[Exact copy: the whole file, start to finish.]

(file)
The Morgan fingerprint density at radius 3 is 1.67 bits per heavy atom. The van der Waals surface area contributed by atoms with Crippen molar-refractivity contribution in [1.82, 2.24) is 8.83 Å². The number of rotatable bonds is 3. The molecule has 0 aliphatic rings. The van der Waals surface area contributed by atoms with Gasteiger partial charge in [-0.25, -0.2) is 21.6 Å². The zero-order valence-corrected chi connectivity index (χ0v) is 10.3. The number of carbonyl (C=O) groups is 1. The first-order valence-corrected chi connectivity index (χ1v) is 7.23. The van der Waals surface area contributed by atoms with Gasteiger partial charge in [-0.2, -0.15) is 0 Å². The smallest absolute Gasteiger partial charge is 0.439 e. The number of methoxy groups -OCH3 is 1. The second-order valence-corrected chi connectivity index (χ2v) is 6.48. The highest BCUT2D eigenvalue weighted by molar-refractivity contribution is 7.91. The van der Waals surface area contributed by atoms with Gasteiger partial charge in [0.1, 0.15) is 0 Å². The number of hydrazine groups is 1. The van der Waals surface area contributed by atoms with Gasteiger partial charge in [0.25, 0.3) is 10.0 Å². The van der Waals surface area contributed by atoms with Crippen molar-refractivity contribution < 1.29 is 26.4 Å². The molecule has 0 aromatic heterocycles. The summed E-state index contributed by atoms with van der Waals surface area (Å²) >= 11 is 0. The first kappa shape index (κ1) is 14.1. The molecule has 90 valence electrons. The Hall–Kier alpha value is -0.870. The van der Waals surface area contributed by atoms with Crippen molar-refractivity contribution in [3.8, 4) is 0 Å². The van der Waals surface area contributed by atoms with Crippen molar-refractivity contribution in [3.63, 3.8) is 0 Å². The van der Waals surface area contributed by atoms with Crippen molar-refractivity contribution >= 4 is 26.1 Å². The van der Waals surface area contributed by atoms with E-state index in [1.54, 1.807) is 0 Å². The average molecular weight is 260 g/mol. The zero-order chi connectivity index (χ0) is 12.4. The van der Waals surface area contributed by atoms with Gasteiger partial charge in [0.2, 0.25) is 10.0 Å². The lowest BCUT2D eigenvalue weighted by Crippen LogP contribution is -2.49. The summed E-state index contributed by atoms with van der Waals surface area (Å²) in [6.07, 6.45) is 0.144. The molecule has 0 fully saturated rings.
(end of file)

The Morgan fingerprint density at radius 3 is 1.67 bits per heavy atom. The van der Waals surface area contributed by atoms with Crippen molar-refractivity contribution in [1.82, 2.24) is 8.83 Å². The number of rotatable bonds is 3. The molecule has 0 aliphatic rings. The van der Waals surface area contributed by atoms with Gasteiger partial charge in [-0.25, -0.2) is 21.6 Å². The zero-order valence-corrected chi connectivity index (χ0v) is 10.3. The number of carbonyl (C=O) groups is 1. The first-order valence-corrected chi connectivity index (χ1v) is 7.23. The van der Waals surface area contributed by atoms with Gasteiger partial charge in [-0.2, -0.15) is 0 Å². The smallest absolute Gasteiger partial charge is 0.439 e. The number of methoxy groups -OCH3 is 1. The second-order valence-corrected chi connectivity index (χ2v) is 6.48. The highest BCUT2D eigenvalue weighted by molar-refractivity contribution is 7.91. The van der Waals surface area contributed by atoms with Gasteiger partial charge in [0.1, 0.15) is 0 Å². The number of hydrazine groups is 1. The van der Waals surface area contributed by atoms with Gasteiger partial charge in [0.25, 0.3) is 10.0 Å². The van der Waals surface area contributed by atoms with Crippen molar-refractivity contribution < 1.29 is 26.4 Å². The molecule has 0 aromatic heterocycles. The summed E-state index contributed by atoms with van der Waals surface area (Å²) >= 11 is 0. The first kappa shape index (κ1) is 14.1. The molecule has 90 valence electrons. The Hall–Kier alpha value is -0.870. The van der Waals surface area contributed by atoms with Crippen molar-refractivity contribution in [3.8, 4) is 0 Å². The van der Waals surface area contributed by atoms with Crippen molar-refractivity contribution in [3.63, 3.8) is 0 Å². The van der Waals surface area contributed by atoms with Crippen molar-refractivity contribution >= 4 is 26.1 Å². The van der Waals surface area contributed by atoms with E-state index in [1.54, 1.807) is 0 Å². The average molecular weight is 260 g/mol. The zero-order chi connectivity index (χ0) is 12.4. The van der Waals surface area contributed by atoms with Gasteiger partial charge in [0.2, 0.25) is 10.0 Å². The lowest BCUT2D eigenvalue weighted by Crippen LogP contribution is -2.49. The summed E-state index contributed by atoms with van der Waals surface area (Å²) in [6.07, 6.45) is 0.144. The molecule has 0 fully saturated rings.